Mounting regulatory complexity and shortened close cycles are putting pressure on resource-strapped tax departments. Increased auditor and SEC scrutiny, as well as tax-department turnover, further heighten the strain.
One potential response: turning to tax-provision software and thereby forgoing the error-prone spreadsheet model. Spreadsheet inaccuracies may seem negligible at a glance, but eventually they can prove detrimental to bottom lines and investor confidence. And, the software not only streamlines companies’ tax-provision processes, it also shifts the tax staff’s time and focus from pure data management to more strategic analysis.
When selecting and implementing tax-provision software, some companies attempt to mimic the way their current Excel models operate. That can lead to problems. While the software will run with this approach, tax departments may waste time doing off-line calculations that can be avoided if they understand how to enter the correct information.
The following considerations can provide a starting point for companies.
Software Alone Is Not the Answer
While tax automation does mitigate the risk of errors, it is not an all-encompassing solution. Existing processes must be examined to determine where and how the software tool fits. Also, the tax team must be trained not only on using the tool, but also on any related process changes. Only when everyone understands the new process flow will you achieve the desired efficiency boost.
Change Management Is Crucial
Because it is human nature to fear the unknown, it is imperative to communicate the vision and strategy behind the changes early and often. If the team doesn’t understand where it’s going, it won’t get there. The CFO and other senior managers need to show that they embrace the change and take responsibility for its achievement. Demonstrating patience and communicating that they understand the change will be difficult can ease the process. Furthermore, it helps when teams are motivated to own the changes as well.
Demo Multiple Packages
Tax software is not a one-size-fits-all tool. Try to view demos of at least three different products. That will allow for comparing and contrasting functionality as well as ease of use and reporting capabilities. Also focus on how easily the tool could be integrated with your existing tax and compliance tools.
Spend Upfront to Save Money Later
For budgetary purposes, providers allow a phased approach to implementation. However, while it can be overwhelming to tackle complete, enhanced functionality the first year, implementing too little can make things less efficient. To ensure the best balance of the two, consider the availability of resources and the timing of phases. It’s acceptable to start with basic functionality and layer on enhanced functionality the next year, as long as you plan your budget to ensure that the funds needed to do that are available at the start.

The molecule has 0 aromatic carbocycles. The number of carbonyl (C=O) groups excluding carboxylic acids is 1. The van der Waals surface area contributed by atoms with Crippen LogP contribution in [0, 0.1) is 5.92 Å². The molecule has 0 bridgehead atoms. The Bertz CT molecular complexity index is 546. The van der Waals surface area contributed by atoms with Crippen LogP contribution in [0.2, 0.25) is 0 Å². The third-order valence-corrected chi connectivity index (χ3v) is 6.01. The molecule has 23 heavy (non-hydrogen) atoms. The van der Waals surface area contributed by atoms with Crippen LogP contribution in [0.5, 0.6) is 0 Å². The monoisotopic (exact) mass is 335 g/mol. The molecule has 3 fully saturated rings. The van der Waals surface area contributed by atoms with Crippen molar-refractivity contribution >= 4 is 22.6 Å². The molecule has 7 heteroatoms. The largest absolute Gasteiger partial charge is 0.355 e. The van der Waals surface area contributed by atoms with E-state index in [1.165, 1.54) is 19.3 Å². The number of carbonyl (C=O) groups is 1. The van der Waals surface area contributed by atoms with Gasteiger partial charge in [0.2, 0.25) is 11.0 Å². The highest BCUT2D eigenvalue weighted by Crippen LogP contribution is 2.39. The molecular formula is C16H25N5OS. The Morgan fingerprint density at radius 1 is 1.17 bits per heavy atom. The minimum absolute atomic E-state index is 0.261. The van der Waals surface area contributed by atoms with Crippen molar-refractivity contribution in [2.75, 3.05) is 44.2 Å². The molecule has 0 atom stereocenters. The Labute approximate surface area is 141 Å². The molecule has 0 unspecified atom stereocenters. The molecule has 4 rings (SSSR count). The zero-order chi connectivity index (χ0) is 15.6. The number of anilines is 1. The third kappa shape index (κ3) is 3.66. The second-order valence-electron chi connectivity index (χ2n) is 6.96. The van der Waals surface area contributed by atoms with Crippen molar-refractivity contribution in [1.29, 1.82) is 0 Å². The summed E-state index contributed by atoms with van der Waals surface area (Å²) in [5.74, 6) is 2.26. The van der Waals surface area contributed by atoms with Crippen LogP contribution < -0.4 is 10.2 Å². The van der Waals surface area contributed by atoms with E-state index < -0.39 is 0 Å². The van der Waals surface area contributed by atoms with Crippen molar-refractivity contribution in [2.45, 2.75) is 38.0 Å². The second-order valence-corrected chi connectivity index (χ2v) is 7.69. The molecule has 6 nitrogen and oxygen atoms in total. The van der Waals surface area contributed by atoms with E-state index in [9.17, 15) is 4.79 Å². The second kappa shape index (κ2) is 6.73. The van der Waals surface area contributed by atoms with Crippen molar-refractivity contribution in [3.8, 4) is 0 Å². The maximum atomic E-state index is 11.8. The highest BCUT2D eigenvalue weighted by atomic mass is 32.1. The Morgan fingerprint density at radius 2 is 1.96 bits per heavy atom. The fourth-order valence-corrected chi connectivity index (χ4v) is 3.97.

Acquire the Needed Knowledge
A successful implementation requires in-depth knowledge of ASC 740 (formerly FAS 109) and related best practices to ensure efficiency, maximize the ability to automate calculations, and ensure proper process flow to and from existing software tools. Another key knowledge area is ASC 718 (formerly FAS 123R) for discontinued operations, purchase accounting and other technical items. It is common for companies to use third-party consultants to spot technical issues, provide best practices and offer catered advice during the implementation process. [Editor’s note: BDO, the author’s employer, provides such services.]
Assign an Internal Point Person
An internal point person is crucial to help keep the project on track. Consider someone in the tax department with intimate knowledge of your people, processes and existing technology. Remove enough daily tasks from this person’s schedule so that he or she can devote several hours a week to the project. Also, empower the point person with the authority to make quick decisions in order to avoid project delays.
Don’t Spend Months Implementing
Tax-provision software implementation is not as intricate and time consuming as that of an ERP system. The goal should be to get it done properly, but also quickly so your team can enjoy the benefits. Review the tool’s functionality and prioritize the implementation of what you need most. You can always add more functions later. Establish reasonable milestones for each phase up front to keep the project moving forward, but also make sure to time the completion of the implementation to match the “go live” date of actually using the product. A significant gap can make for a steeper learning curve.
Don’t Short Shrift Training
Training should be customized for your departmental and user needs, not an “out of the box once and done” operation. Schedule separate training sessions for “power users” or administrators, as they will use the software differently from others. The training can be scheduled during each phase of the implementation or at the end, depending upon the team’s involvement in the project. Training on special issues such as “return-to-provision” or interim calculations should be scheduled near the time of need to avoid knowledge decay. Also, consider the needs of foreign data providers, management and auditors and plan their training accordingly.
Following this guidance will go a long way toward a successful implementation. Still, keep in mind that nothing goes exactly as planned, and challenges will likely arise. Upon completion of the implementation, continue to be flexible and expect that things will change over time and that your processes and tools will change accordingly.
Cindy Frank is senior director and Joanne Rogers senior manager of tax process transformation services at BDO USA.
Material discussed is meant to provide general information and should not be acted on without professional advice tailored to individual needs.
Image credit: Phillip Ingham, CC BY-ND